For All Who Are Thirsty

My previous meditation talked about attending Mass some weekday mornings. The desire came from a sense that I was missing the mystery of the liturgy and the Eucharist by attending contemporary churches for the past 30 years. Recently, we’ve found some type of middle ground attending a lovely Episcopal church near us, where the experience below took place on Easter Sunday…
Cory
—-
For All Who Are Thirsty
As usual these days, we arrived at St. John’s for Easter Sunday service just as the procession was starting. Which of course on Easter meant that the only open seats were on the front row of the side (transept) chapel. What we didn’t expect is that we’d have the best seats in the house.
About five feet away, off the end of the front rows of the main (nave) seating facing the altar, was a woman in a brightly flowered dress, often smiling, singing out… sitting in what was clearly her life-sentence wheelchair. Occasionally her son ambled over adult laps down the row to rest on hers, a happy boy with Down’s Syndrome.
In what might be expected to be a parade of “beautiful people”, it became quite moving to watch everyone come to the altar for communion… the woman in the wheelchair just the first of the lame, the infirm, some leaning on canes, others sitting in wheelchairs; all of the rest of us humbly on our knees, hands outstretched to take hold of the broken Body of Christ, the Bread of Life, necks craned to receive the Cup of Salvation.
And all of a sudden I saw with new eyes that these fine people were dressed in their Easter finery not out of pretense, but as part of their act of worship and celebration of the day. Because no one was attired so fine as to be above the humility of bended knee, outstretched and beggarly hands, hungry as baby birds in the nest for what gifts Jesus had to give us.
A little boy, maybe three years old, was hungry too; he wouldn’t let the cup pass him by without getting a drink. Other children came forward, as they come every week here, as Jesus bid them come, whether for a blessing upon their heads or for an experience of the Eucharistic mystery they hardly understand; which, after all, is true of all of us. Maybe in some ways, children understand with their hearts more than we understand with our heads.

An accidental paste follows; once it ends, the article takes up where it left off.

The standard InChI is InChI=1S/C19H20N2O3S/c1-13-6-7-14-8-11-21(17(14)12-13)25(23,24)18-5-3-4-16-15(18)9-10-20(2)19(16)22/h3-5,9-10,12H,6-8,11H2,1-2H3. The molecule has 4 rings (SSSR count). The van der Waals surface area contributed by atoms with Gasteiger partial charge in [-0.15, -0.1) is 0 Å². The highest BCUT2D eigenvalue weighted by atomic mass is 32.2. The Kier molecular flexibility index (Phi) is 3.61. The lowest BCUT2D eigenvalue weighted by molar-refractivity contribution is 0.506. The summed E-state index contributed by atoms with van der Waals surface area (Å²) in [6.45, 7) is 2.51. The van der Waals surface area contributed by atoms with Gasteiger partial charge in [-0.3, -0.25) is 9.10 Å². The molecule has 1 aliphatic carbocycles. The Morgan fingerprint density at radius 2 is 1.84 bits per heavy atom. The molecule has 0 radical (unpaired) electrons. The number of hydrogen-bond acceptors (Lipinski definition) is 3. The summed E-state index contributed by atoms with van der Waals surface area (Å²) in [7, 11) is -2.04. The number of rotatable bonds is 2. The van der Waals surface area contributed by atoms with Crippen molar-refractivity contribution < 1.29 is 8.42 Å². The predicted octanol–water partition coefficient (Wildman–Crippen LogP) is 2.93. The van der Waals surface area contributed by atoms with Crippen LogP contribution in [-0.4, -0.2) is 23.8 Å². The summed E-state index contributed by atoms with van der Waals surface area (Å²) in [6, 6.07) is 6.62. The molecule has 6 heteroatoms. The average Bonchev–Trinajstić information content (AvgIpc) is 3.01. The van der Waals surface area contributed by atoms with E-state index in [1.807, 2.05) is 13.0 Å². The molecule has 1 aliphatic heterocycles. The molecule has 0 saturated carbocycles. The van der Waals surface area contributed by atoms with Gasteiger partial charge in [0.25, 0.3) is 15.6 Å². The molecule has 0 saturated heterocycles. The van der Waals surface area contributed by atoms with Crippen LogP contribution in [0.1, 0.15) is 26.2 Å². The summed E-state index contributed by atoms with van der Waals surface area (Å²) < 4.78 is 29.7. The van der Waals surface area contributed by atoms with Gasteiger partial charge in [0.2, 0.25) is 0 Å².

There’s a cacophony of comings and goings at the altar every week that I simply can’t take my eyes off of. Today it was multiplied into a banquet feast, Fr. John moving from end to end and back again giving the bread to every supplicant, trailed by four lay leaders providing wine.
And the rhythm of broken, “imperfect” bodies coming forward, punctuating the pageantry, was stunning. I thought of Bob Cratchit’s report to his wife in Dickens’ “A Christmas Carol” about having taken Tiny Tim to church on Christmas morn, that “Tiny Tim was happy that people should look upon him and remember who made the blind to see and the lame to walk.” Here they came, only their outward appearance more clearly showing their want of God’s touch than mine. And what a seat I had to look upon them.
Finally, in the last group to the altar was a man I hadn’t seen approach the rail. He seemed to struggle to hold the communion wafer, almost hiding it in his fists. A kindly, knowing lay minister with the chalice extracted his wafer and dipped it in the cup, then placed it on the man’s tongue, adding a compassionate touch to his shoulder. Only when the man arose did I see his cane, his uncertain gait and his withered hands.
And as he wobbled back slowly up the side aisle between me and the lady in the wheelchair on the end of the aisle facing forward, her Down’s Syndrome boy playing peacefully between dad and grandma, my eyes suddenly became wet.
As he went along, Jesus saw a man blind from birth. His disciples asked him, “Rabbi, who sinned, this man or his parents, that he was born blind?””Neither this man nor his parents sinned,” said Jesus, “but this happened so that the work of God might be displayed in his life.” (John 9:1-3)
What a display of the work of God I was privileged to celebrate, not only as an historical event, but as a firsthand witness, on this Easter Day. All of us imperfect, all of us needy; hungry and thirsty at the foot of the empty cross.
Cory
April 2009

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